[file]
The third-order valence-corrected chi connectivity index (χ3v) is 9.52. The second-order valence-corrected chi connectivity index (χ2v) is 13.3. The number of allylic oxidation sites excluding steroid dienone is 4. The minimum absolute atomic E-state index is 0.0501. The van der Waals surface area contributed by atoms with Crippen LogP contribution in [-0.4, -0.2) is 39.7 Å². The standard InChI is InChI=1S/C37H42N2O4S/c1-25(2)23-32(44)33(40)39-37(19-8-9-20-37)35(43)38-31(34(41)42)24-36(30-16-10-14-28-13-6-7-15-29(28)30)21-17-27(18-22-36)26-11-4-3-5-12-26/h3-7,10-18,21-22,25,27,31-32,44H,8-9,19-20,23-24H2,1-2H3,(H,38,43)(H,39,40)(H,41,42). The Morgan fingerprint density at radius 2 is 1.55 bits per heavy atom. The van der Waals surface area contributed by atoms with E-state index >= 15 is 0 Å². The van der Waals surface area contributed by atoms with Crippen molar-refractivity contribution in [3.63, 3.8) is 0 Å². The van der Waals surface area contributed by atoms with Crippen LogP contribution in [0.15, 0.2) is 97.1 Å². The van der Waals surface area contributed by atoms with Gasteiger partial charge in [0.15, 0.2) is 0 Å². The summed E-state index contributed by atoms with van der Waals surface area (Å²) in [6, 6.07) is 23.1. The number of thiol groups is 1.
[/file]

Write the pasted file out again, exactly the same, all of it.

The third-order valence-corrected chi connectivity index (χ3v) is 9.52. The second-order valence-corrected chi connectivity index (χ2v) is 13.3. The number of allylic oxidation sites excluding steroid dienone is 4. The minimum absolute atomic E-state index is 0.0501. The van der Waals surface area contributed by atoms with Crippen LogP contribution in [-0.4, -0.2) is 39.7 Å². The standard InChI is InChI=1S/C37H42N2O4S/c1-25(2)23-32(44)33(40)39-37(19-8-9-20-37)35(43)38-31(34(41)42)24-36(30-16-10-14-28-13-6-7-15-29(28)30)21-17-27(18-22-36)26-11-4-3-5-12-26/h3-7,10-18,21-22,25,27,31-32,44H,8-9,19-20,23-24H2,1-2H3,(H,38,43)(H,39,40)(H,41,42). The Morgan fingerprint density at radius 2 is 1.55 bits per heavy atom. The van der Waals surface area contributed by atoms with E-state index >= 15 is 0 Å². The van der Waals surface area contributed by atoms with Crippen molar-refractivity contribution in [3.63, 3.8) is 0 Å². The van der Waals surface area contributed by atoms with Crippen LogP contribution in [0.15, 0.2) is 97.1 Å². The van der Waals surface area contributed by atoms with Gasteiger partial charge in [0.15, 0.2) is 0 Å². The summed E-state index contributed by atoms with van der Waals surface area (Å²) in [6, 6.07) is 23.1. The number of thiol groups is 1.